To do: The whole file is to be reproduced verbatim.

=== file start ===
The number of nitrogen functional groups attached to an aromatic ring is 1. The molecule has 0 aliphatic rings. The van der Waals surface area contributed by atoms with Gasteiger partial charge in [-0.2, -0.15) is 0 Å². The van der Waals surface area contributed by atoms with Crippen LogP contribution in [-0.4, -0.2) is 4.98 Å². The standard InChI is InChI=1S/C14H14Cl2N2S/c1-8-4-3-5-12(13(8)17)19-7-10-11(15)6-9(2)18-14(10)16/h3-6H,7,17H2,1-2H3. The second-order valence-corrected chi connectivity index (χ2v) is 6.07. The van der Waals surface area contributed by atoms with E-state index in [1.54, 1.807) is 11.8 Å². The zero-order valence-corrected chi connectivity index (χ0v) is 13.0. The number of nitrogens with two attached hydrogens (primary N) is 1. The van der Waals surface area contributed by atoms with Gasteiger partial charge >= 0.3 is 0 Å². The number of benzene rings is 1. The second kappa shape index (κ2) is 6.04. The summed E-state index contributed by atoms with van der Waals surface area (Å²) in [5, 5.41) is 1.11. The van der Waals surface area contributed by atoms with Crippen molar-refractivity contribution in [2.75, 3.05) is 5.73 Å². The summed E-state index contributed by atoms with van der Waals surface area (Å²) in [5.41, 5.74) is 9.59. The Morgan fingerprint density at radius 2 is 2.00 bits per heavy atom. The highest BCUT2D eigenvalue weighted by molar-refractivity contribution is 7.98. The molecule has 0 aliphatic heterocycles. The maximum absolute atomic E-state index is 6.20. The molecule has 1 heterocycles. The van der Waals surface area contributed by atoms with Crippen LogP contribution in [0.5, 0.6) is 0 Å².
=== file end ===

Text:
The number of nitrogen functional groups attached to an aromatic ring is 1. The molecule has 0 aliphatic rings. The van der Waals surface area contributed by atoms with Gasteiger partial charge in [-0.2, -0.15) is 0 Å². The van der Waals surface area contributed by atoms with Crippen LogP contribution in [-0.4, -0.2) is 4.98 Å². The standard InChI is InChI=1S/C14H14Cl2N2S/c1-8-4-3-5-12(13(8)17)19-7-10-11(15)6-9(2)18-14(10)16/h3-6H,7,17H2,1-2H3. The second-order valence-corrected chi connectivity index (χ2v) is 6.07. The van der Waals surface area contributed by atoms with E-state index in [1.54, 1.807) is 11.8 Å². The zero-order valence-corrected chi connectivity index (χ0v) is 13.0. The number of nitrogens with two attached hydrogens (primary N) is 1. The van der Waals surface area contributed by atoms with Gasteiger partial charge >= 0.3 is 0 Å². The number of benzene rings is 1. The second kappa shape index (κ2) is 6.04. The summed E-state index contributed by atoms with van der Waals surface area (Å²) in [5, 5.41) is 1.11. The van der Waals surface area contributed by atoms with Crippen molar-refractivity contribution in [2.75, 3.05) is 5.73 Å². The summed E-state index contributed by atoms with van der Waals surface area (Å²) in [5.41, 5.74) is 9.59. The Morgan fingerprint density at radius 2 is 2.00 bits per heavy atom. The highest BCUT2D eigenvalue weighted by molar-refractivity contribution is 7.98. The molecule has 0 aliphatic heterocycles. The maximum absolute atomic E-state index is 6.20. The molecule has 1 heterocycles. The van der Waals surface area contributed by atoms with Crippen LogP contribution in [0.5, 0.6) is 0 Å².